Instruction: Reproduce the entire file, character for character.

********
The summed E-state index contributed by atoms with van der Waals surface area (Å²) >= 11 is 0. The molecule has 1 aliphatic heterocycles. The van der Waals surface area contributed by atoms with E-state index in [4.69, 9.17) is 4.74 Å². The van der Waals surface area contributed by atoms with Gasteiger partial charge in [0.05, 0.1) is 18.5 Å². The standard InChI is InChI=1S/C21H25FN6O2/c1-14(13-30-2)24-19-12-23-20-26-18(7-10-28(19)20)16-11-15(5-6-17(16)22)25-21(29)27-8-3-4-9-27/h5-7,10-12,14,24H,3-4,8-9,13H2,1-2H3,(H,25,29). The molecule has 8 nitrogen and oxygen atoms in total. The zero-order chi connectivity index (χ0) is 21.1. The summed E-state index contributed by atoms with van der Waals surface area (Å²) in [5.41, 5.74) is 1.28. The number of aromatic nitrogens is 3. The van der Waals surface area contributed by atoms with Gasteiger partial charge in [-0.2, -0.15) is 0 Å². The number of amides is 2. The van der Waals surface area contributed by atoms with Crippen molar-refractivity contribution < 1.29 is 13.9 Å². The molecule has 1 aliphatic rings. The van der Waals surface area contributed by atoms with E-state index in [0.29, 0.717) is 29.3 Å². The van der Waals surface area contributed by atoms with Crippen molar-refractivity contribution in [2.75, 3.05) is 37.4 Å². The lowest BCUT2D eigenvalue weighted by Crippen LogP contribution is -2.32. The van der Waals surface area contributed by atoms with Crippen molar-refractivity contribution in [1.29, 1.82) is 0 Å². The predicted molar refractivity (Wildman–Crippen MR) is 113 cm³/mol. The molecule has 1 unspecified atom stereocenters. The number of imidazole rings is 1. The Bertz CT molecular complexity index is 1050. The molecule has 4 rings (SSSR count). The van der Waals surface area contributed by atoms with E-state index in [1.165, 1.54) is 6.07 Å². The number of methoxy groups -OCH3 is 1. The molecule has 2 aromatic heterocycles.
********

The summed E-state index contributed by atoms with van der Waals surface area (Å²) >= 11 is 0. The molecule has 1 aliphatic heterocycles. The van der Waals surface area contributed by atoms with E-state index in [4.69, 9.17) is 4.74 Å². The van der Waals surface area contributed by atoms with Gasteiger partial charge in [0.05, 0.1) is 18.5 Å². The standard InChI is InChI=1S/C21H25FN6O2/c1-14(13-30-2)24-19-12-23-20-26-18(7-10-28(19)20)16-11-15(5-6-17(16)22)25-21(29)27-8-3-4-9-27/h5-7,10-12,14,24H,3-4,8-9,13H2,1-2H3,(H,25,29). The molecule has 8 nitrogen and oxygen atoms in total. The zero-order chi connectivity index (χ0) is 21.1. The summed E-state index contributed by atoms with van der Waals surface area (Å²) in [5.41, 5.74) is 1.28. The number of aromatic nitrogens is 3. The van der Waals surface area contributed by atoms with Gasteiger partial charge in [-0.2, -0.15) is 0 Å². The number of amides is 2. The van der Waals surface area contributed by atoms with Crippen molar-refractivity contribution < 1.29 is 13.9 Å². The molecule has 1 aliphatic rings. The van der Waals surface area contributed by atoms with E-state index in [0.29, 0.717) is 29.3 Å². The van der Waals surface area contributed by atoms with Crippen molar-refractivity contribution in [2.75, 3.05) is 37.4 Å². The lowest BCUT2D eigenvalue weighted by Crippen LogP contribution is -2.32. The van der Waals surface area contributed by atoms with Crippen molar-refractivity contribution in [1.29, 1.82) is 0 Å². The predicted molar refractivity (Wildman–Crippen MR) is 113 cm³/mol. The molecule has 1 unspecified atom stereocenters. The number of imidazole rings is 1. The Bertz CT molecular complexity index is 1050. The molecule has 4 rings (SSSR count). The van der Waals surface area contributed by atoms with E-state index in [1.165, 1.54) is 6.07 Å². The number of methoxy groups -OCH3 is 1. The molecule has 2 aromatic heterocycles.